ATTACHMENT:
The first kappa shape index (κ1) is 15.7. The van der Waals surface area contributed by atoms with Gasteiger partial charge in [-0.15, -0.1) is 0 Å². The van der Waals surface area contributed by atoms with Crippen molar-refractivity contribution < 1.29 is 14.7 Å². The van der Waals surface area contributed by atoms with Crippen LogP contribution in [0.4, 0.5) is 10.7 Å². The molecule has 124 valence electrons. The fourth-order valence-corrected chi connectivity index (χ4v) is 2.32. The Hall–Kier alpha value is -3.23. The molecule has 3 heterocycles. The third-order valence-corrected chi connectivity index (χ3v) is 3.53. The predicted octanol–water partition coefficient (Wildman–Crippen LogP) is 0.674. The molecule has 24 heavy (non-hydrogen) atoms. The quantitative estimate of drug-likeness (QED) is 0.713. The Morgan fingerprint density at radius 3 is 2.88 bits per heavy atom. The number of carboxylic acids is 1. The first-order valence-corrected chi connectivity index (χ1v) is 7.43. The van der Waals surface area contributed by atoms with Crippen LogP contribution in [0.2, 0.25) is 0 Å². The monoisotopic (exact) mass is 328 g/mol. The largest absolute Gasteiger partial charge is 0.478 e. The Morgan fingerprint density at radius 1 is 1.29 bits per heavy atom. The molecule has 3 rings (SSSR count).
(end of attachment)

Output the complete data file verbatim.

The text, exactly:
The first kappa shape index (κ1) is 15.7. The van der Waals surface area contributed by atoms with Gasteiger partial charge in [-0.15, -0.1) is 0 Å². The van der Waals surface area contributed by atoms with Crippen molar-refractivity contribution < 1.29 is 14.7 Å². The van der Waals surface area contributed by atoms with Crippen LogP contribution in [0.4, 0.5) is 10.7 Å². The molecule has 124 valence electrons. The fourth-order valence-corrected chi connectivity index (χ4v) is 2.32. The Hall–Kier alpha value is -3.23. The molecule has 3 heterocycles. The third-order valence-corrected chi connectivity index (χ3v) is 3.53. The predicted octanol–water partition coefficient (Wildman–Crippen LogP) is 0.674. The molecule has 24 heavy (non-hydrogen) atoms. The quantitative estimate of drug-likeness (QED) is 0.713. The Morgan fingerprint density at radius 3 is 2.88 bits per heavy atom. The number of carboxylic acids is 1. The first-order valence-corrected chi connectivity index (χ1v) is 7.43. The van der Waals surface area contributed by atoms with Crippen LogP contribution in [0.2, 0.25) is 0 Å². The monoisotopic (exact) mass is 328 g/mol. The largest absolute Gasteiger partial charge is 0.478 e. The Morgan fingerprint density at radius 1 is 1.29 bits per heavy atom. The molecule has 3 rings (SSSR count).